Also caught up in the controversy was User:MZMcBride, who was blocked by User:David Fuchs for "Disruptive editing: WP:OUTING, IDIDNTHEARTHAT, trolling" in regards to comments made on the Arbitration Committee's noticeboard.
- The Wikipediocracy question
The Signpost asked Cla68 to provide a hypothetical reply to editors who think Wikipediocracy is unhealthy for the Wikipedia community. He told us:
||I can't imagine how corrupt and incorrigible Wikipedia's administration would be if not for Wikipedia Review and Wikipediocracy. These two forums have exposed so many issues that Wikipedia's and the Wikimedia Foundation's administrations have tried to sweep under the rug, including mailing list cabals, BLP abuses, COI abuses, and unethical shenanigans in at least one of the foundation's chapter organizations. ... Editors who speak up on-wiki about abuses have often been threatened with sanctions, blocks, or bans or been ganged-up on by cabals of activist editors. I have personally experienced it, so I know how it feels. Having an independent forum allows people a place to expose and highlight issues that need to be addressed where they can't be bullied or intimidated. I believe the threat of exposure has influenced Wikipedia's administration, the foundation, and chapter organizations to be more transparent and straightforward in their operations and procedures.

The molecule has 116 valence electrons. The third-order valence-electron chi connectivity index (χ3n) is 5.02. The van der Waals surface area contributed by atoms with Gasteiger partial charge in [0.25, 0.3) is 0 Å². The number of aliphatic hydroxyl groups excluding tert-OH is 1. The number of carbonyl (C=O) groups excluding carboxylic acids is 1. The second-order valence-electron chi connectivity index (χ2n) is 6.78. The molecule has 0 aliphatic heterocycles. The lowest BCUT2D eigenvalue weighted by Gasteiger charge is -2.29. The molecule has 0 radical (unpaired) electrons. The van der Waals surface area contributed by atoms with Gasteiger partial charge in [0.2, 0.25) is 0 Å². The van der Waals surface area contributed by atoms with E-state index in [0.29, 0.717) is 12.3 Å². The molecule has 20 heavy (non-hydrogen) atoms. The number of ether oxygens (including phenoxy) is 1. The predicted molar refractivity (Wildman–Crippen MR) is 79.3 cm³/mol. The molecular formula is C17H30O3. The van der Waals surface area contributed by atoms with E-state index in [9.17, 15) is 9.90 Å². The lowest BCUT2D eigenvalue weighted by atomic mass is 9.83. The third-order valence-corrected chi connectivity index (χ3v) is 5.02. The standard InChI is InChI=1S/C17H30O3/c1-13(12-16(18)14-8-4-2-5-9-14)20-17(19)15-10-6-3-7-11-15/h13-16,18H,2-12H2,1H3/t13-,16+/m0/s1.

Commenting on the same topic from another point of view, User:Risker stated: